“People don’t always plan ahead for their projects ... so adding that to our business—like I said, we’re just getting that up and running—it’s just adding another benefit to our clientele to be able to offer a stateside cut-and-sew program where we bring in the fabrications from China and our patterns from China, and that’s all stored in that facility stateside. And then we do a custom, low-quantity run here.”
Choosing a Decorating Partner
With so many options for decoration, it’s difficult to determine which suits your business and services your clients the best. There are many factors to consider, such as quality, available decoration methods, decorator location and shipping, among others. But the same decision doesn’t need to apply to every project. That may complicate things more, but it also provides options depending on a project’s needs.
As Landway International expands its internal decoration services, Lee understands distributors may already have a trusted decorator. If the same decorator has been completing a particularly complex project for years, it may not make sense to switch it up.
“If they have somebody they’re trusted for a long time, they’ll probably go through a [contract] decorator,” Lee said. “... When it’s a high stitch count and a complicated logo, or anything with multiple locations, I think that’s a great reason why they’d stick to their decorator and maybe not go with us.”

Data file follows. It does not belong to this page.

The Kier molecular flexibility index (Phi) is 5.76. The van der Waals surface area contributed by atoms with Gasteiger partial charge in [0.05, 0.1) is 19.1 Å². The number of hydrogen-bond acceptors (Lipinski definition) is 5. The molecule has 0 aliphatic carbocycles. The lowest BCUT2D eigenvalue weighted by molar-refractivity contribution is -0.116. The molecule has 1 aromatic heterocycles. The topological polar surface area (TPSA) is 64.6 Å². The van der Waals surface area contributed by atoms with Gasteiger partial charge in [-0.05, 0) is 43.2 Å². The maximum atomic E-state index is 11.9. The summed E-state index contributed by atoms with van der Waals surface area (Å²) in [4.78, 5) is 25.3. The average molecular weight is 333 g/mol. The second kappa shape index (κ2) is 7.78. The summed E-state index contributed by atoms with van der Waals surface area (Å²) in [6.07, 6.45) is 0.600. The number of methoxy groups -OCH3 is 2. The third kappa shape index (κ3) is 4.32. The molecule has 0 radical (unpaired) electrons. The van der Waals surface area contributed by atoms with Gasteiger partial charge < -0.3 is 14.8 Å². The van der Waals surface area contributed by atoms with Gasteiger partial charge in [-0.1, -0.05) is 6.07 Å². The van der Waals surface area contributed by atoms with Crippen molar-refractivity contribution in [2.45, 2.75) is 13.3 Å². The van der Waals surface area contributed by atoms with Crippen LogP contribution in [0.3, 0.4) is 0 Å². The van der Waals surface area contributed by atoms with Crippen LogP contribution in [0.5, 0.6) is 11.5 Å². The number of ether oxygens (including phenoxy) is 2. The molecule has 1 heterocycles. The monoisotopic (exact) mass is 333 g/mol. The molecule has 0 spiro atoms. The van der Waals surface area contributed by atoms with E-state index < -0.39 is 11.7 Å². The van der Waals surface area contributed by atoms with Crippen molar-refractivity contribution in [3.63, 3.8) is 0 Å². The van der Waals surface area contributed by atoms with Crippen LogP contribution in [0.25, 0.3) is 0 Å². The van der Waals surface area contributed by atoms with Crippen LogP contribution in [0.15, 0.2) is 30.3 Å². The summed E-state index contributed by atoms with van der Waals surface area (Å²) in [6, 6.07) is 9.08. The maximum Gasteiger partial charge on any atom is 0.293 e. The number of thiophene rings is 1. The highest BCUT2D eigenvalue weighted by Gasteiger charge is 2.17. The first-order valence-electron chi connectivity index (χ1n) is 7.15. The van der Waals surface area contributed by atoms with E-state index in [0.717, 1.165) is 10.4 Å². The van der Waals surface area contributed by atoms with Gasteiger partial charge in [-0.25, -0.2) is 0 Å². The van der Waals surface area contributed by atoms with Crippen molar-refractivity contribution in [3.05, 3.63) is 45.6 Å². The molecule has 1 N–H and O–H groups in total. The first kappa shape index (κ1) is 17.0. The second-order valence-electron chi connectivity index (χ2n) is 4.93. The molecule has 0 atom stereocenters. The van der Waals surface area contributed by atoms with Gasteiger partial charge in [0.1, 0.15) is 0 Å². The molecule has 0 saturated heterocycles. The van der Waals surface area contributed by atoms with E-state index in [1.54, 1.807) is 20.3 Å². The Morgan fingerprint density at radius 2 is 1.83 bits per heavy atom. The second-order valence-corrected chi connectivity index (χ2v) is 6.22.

While Murphy cites relationships and desired decoration services as key aspects of finding the best decorator, geography can also play a key role in determining which decorator should complete a given project.
“If they order a product, and it gets decorated and it ends up going back to them to then be fulfilled, then it would be best to have it close to them,” he said. “If you’re just doing decoration and it’s going to another state that’s very far from them and they want to save on shipping, then it may not be a bad idea to have a relationship with someone a little closer to that state. That way, it’s a lot less outbound shipping.”
While Appelbaum noted his answer is different this year, in general, he advised distributors to find the path of least resistance.
“For us, our big selling feature, quite honestly, is the stock model and the ability to produce all the way from concepts to delivery in one building, which I think is a big deal,” he said. “Given all the single-source solutions in the industry, there are still not a lot of companies who can say that they can go from PO drop to art proof to virtual proof to physical proof to production to delivery all in one spot. Again, that’s something that I think is a differentiator.”